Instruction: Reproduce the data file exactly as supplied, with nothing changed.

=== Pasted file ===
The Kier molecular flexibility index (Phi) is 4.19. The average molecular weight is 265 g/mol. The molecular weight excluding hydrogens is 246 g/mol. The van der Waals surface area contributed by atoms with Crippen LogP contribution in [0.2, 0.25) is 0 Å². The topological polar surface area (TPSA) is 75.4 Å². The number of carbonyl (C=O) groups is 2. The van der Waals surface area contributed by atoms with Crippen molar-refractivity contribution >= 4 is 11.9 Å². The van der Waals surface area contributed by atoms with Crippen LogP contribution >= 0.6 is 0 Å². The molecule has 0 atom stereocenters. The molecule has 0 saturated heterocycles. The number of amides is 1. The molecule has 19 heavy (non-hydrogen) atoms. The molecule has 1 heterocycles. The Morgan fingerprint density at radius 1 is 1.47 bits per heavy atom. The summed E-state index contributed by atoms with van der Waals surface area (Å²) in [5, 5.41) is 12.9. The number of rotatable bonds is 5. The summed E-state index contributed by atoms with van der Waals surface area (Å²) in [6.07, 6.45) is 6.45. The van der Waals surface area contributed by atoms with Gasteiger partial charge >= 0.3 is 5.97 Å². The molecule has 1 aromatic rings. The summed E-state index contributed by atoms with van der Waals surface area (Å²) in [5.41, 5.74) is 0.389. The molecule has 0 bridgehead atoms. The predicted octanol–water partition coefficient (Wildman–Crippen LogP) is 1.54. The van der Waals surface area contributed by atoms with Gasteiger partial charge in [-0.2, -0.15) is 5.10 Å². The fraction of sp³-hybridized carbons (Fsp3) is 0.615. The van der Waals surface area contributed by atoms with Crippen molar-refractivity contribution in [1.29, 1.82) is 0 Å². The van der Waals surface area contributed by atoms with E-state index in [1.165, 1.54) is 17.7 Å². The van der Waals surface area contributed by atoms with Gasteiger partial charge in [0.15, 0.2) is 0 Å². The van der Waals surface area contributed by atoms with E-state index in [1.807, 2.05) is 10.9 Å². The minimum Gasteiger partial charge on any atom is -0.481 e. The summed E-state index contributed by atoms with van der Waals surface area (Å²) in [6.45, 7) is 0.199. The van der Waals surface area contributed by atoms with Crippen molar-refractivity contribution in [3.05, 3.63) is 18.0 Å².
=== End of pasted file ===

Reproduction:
The Kier molecular flexibility index (Phi) is 4.19. The average molecular weight is 265 g/mol. The molecular weight excluding hydrogens is 246 g/mol. The van der Waals surface area contributed by atoms with Crippen LogP contribution in [0.2, 0.25) is 0 Å². The topological polar surface area (TPSA) is 75.4 Å². The number of carbonyl (C=O) groups is 2. The van der Waals surface area contributed by atoms with Crippen molar-refractivity contribution >= 4 is 11.9 Å². The van der Waals surface area contributed by atoms with Crippen LogP contribution >= 0.6 is 0 Å². The molecule has 0 atom stereocenters. The molecule has 0 saturated heterocycles. The number of amides is 1. The molecule has 19 heavy (non-hydrogen) atoms. The molecule has 1 heterocycles. The Morgan fingerprint density at radius 1 is 1.47 bits per heavy atom. The summed E-state index contributed by atoms with van der Waals surface area (Å²) in [5, 5.41) is 12.9. The number of rotatable bonds is 5. The summed E-state index contributed by atoms with van der Waals surface area (Å²) in [6.07, 6.45) is 6.45. The van der Waals surface area contributed by atoms with Gasteiger partial charge >= 0.3 is 5.97 Å². The molecule has 1 aromatic rings. The summed E-state index contributed by atoms with van der Waals surface area (Å²) in [5.41, 5.74) is 0.389. The molecule has 0 bridgehead atoms. The predicted octanol–water partition coefficient (Wildman–Crippen LogP) is 1.54. The van der Waals surface area contributed by atoms with Gasteiger partial charge in [-0.2, -0.15) is 5.10 Å². The fraction of sp³-hybridized carbons (Fsp3) is 0.615. The van der Waals surface area contributed by atoms with Crippen molar-refractivity contribution in [1.29, 1.82) is 0 Å². The van der Waals surface area contributed by atoms with E-state index in [1.165, 1.54) is 17.7 Å². The van der Waals surface area contributed by atoms with Gasteiger partial charge in [0.15, 0.2) is 0 Å². The van der Waals surface area contributed by atoms with E-state index in [1.807, 2.05) is 10.9 Å². The minimum Gasteiger partial charge on any atom is -0.481 e. The summed E-state index contributed by atoms with van der Waals surface area (Å²) in [6.45, 7) is 0.199. The van der Waals surface area contributed by atoms with Crippen molar-refractivity contribution in [3.05, 3.63) is 18.0 Å².